On the other hand, the correlations between ghrelin and TSH or FT4 levels in patients with hypo- and hyperthyroidism have been studied in numerous analyses. It has been documented that ghrelin level is elevated in severe hypothyroidism and reduced in hyperthyroidism, when compared to controls [15]. Thus, in such cases, ghrelin concentration is negatively correlated with FT4 and FT3 and positively with TSH. It has also been shown that ghrelin levels increase when patients with hyperthyroidism develop hypothyroidism after 131I radioiodine therapy [16,17].
Chang et al. observed that in hypothyroid rats with confirmed high ghrelin concentration, GH level was not elevated, while IGF-I secretion was even suppressed [18]. However, it should be stressed that studies concerning the relationships among hormones that are crucial for the growth processes in a group of ISS children have so far been scarce.
Thus, the aim of the present study has been to analyze the mutual relations among ghrelin, GH, IGF-I, TSH, FT4 and FT3 in ISS euthyroid children (non-GH-deficient); three (3) problems to be elucidated have arisen: (1) whether elevated levels of ghrelin (observed in some ISS children) have any effect on TSH or FT4 and FT3 secretion, the phenomenon which may be responsible for their slow growth velocity; (2) whether the ISS children with FT4 concentration in the lower normal range are characterized by reduced IGF-I and/or by increased ghrelin concentration; and (3) should L-T4 treatment be recommended for them.

2. Results

In the analyzed group of prepubertal euthyroid children with ISS, a significant positive correlation between ghrelin and TSH concentration was confirmed; however, a correlation between ghrelin and FT4 (or FT3) concentration was not noticed. Moreover, a significant negative correlation between TSH and maximal GH concentration during sleep and between TSH and IGF-I concentration was observed (Figure 1).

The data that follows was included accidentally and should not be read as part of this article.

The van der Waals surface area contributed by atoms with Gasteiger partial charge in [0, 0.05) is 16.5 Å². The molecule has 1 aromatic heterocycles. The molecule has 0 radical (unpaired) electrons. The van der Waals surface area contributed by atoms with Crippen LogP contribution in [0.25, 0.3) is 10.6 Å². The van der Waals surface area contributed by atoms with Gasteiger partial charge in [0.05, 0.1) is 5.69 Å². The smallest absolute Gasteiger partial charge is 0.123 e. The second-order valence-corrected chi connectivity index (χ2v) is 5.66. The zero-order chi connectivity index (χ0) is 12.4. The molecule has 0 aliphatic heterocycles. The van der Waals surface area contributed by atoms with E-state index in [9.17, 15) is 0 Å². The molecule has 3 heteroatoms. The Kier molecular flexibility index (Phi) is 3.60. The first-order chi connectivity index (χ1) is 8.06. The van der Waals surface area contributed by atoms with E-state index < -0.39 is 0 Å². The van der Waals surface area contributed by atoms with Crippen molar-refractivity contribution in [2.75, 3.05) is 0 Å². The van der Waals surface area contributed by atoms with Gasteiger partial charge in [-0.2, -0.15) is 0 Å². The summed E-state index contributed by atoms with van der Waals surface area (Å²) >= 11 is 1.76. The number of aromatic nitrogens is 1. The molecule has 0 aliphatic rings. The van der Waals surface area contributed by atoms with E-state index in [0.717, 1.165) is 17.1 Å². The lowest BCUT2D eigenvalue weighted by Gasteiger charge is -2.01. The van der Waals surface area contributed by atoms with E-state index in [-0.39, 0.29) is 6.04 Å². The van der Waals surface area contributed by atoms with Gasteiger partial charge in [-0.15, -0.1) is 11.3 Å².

Correlations between TSH and maximal GH levels in individual stimulation tests, or between TSH and FT4 (or FT3) levels, were not observed. On the other hand, we did not find any significant correlations between FT4 levels and ghrelin concentration, maximal GH concentration during sleep or IGF-I concentration (Figure 2).
In turn, the significant negative correlation between ghrelin and IGF-I levels as well as between ghrelin levels and IGF-I/IGFBP-3 (insulin-like growth factor binding protein-3) molar ratio were noticed (Figure 3).
Taking into consideration the positive correlation between ghrelin and TSH levels, we decided to analyze our group of children after dividing them into two subgroups based on TSH median value: children with TSH value below 2.29 µIU/mL (lower normal TSH) and children with TSH value ≥ 2.29 µIU/mL (higher normal TSH). Higher ghrelin concentration but lower IGF-I and GH levels during the night were confirmed in children with TSH concentration equal to or above 2.29 µIU/mL when compared to children with TSH below 2.29 µIU/mL. Interestingly, there were no differences in FT4 and FT3 concentrations between the subgroups (Table 1).